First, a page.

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WORDS: Kelly Trom              VIDEO: Spencer Sarson
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He sits on the bench in front of his old, chipped, bright yellow locker in the San Luis Obispo High School locker room. His name is painted on the wall for all-county recognition as a defensive back on the 2008 football team.

Some might say his career started in that locker room. Playing alongside Richard Sherman and Champ Bailey in the NFL was once his dream, but now his career aspirations aim a little closer to Eminem or Slug from hip-hop duo Atmosphere.

His words reverberate through the room, echoing through all of the lockers filled with current students’ sports equipment. His eyes light up as he accompanies his words with sound effects, flow and rhythm signifying the mark of a performer.

San Luis Obispo County emcee James Kaye started pursuing a career in music when he was 17. He recorded music with his friends in a group called “Clockwork Royalty.” Before games, all of the players would freestyle back and forth to get each other pumped up.

“For me, this is where I learned to work with a team and work within a system,” Kaye said. “Right next to my brothers, all my boys. We were out there together putting in work. That has definitely carried over into the people I work with now.”

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The first thing he freestyled was a poetry assignment in elementary school. He took the beat and flow of Ice Cube’s verse “Gangster Gangster” at the end of N.W.A.’s Greatest Hits and put it in his own words.

Many of his music milestones can be traced back to his time as a Tiger at San Luis Obispo High. His first performance freestyling was during a pep rally.

“It was a big thing, because they didn’t want to let us do it,” Kaye said. “We had to submit our lyrics and they didn’t like some of them. So we said we would change them. The bell rang in the middle of our show, and a bunch of people got up, and some people stayed.”

Whether he is performing at a pep rally, party or music festival, Kaye’s style is all his own.

“I have had people tell me that I am a different person when I am on stage,” he said. “I feel like that is because when I am up there, I try to be fully comfortable and fully be who I want to be. In my everyday life, I feel like I can’t say this or this, but when I have the microphone, it’s like I can do my thing, go hard, but also connect with people.”

Kaye knows that being a white rapper can be perceived as taboo or uncool, but has always enjoyed the art of freestyling and putting words together.

“I am not gangster; I am not from the hood. So when people hear that I rap, they are like, ‘Who is this guy, another white rapper?’” Kaye said. “But I started rapping because I was self-conscious about singing, because I didn’t want people to think I was soft or something.”

Now, Kaye is starting to venture into music with more of a rhythm and blues feeling that involves more singing.

His new EP, Free Market, reflects his willingness to experiment with different music genres. Kaye’s producer was Sean Ross — who has worked with Lil Wayne, Brother Ali and Yonas — and Free Market is a sample of all the music Kaye wants to do more of in the future. The EP is free so everyone can hear the progression of Kaye’s music.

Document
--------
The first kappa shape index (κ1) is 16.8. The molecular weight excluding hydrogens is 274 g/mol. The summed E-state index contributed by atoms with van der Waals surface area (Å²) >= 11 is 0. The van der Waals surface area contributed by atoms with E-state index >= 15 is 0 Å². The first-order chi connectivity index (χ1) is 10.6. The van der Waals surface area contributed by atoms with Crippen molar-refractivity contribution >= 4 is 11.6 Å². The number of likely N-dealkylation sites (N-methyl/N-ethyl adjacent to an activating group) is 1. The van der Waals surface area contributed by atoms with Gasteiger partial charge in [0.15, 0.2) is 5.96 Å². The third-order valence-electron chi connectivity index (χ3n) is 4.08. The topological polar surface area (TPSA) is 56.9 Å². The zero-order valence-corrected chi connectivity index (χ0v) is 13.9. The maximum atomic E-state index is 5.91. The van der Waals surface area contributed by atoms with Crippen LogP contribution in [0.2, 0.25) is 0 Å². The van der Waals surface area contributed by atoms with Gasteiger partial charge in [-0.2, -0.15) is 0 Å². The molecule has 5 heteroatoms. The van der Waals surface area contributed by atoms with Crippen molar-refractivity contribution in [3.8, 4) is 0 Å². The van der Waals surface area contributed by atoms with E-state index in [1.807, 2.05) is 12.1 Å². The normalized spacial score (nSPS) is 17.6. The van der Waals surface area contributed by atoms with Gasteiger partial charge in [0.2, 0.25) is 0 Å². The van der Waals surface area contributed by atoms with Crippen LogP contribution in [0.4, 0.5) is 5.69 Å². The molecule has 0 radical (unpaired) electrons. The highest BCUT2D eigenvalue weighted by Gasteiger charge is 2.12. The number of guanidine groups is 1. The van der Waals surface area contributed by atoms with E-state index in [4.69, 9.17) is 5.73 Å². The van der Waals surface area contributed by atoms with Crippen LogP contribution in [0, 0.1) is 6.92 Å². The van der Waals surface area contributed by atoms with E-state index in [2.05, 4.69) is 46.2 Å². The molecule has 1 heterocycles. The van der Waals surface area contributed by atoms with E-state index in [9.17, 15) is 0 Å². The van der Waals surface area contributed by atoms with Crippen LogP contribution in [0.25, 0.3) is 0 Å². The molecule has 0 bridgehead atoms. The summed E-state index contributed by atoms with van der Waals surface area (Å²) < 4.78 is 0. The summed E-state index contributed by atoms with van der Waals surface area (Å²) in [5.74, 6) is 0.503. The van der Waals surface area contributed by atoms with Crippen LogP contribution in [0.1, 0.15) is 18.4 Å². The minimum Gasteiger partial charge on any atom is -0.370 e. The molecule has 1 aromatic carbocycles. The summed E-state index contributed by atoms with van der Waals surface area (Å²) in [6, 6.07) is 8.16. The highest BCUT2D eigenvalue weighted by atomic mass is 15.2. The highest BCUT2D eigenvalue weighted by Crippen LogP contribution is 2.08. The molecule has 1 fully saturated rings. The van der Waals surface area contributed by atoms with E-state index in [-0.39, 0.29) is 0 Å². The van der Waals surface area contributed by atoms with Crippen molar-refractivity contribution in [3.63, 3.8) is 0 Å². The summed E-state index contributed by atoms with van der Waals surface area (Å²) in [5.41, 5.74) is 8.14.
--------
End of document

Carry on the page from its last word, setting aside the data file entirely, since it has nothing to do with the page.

“Sometimes you got to just do it and not listen to what people are saying,” Kaye said. “That’s what I want to do with my music. You thought I was this, but boom — now I am dropping that.”

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Whether his music is inspired by R&B, rock or hip hop, Kaye wants his listeners to take away a message of having fun while bettering themselves.

“Hopefully it either inspires you to better yourself or your situation,” he said. “That is really what I am about — growing, learning and being humble — but also having a confidence to your step.”

Kaye writes his music collaboratively with his friends as well as by himself.

“Lately, I have been feeling that when I am alone I come up with some of the best stuff,” Kaye said. “Turn a beat on and if it hits me right, I usually end up standing up and moving around. I come up with how I am going to say it first and then the words follow that. I feel like when I’m moving around, that helps.”

However the music gets written, it is always a collaborative effort to get the music out into the world.

Kaye’s first music video accompanying the song “One of Those Days” is an example of that. The video was shot during a real house party at his childhood friend’s house in Ojai, Calif.

Long hours combined with working with friends and unpaid professionals made it a challenging but rewarding and fun process, Kaye said.

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Close friend of Kaye and local emcee Josh Jackson has also performed with him, both live and recorded. Jackson is featured in the song “Lay On Back” on Free Market.

“James is really hardworking,” Jackson said. “He is constantly busy because he owns his own business and then he has his music ventures.”

Besides pursuing his own music career, he created his own concert series, “Rock and Flow,” at Santa Rosa Park. Twenty-five local musicians come together for the festival. Next year will be its third anniversary.

Kaye’s future goals are to continue to progress in his music and keep trying out-of-the-box ideas.

“I don’t know if I am the best guy to give advice, because I am not even close to where I want to be, but from where I am at now to where I was, I would say just don’t stop,” Kaye said. “If it is something you enjoy, keep doing it.”

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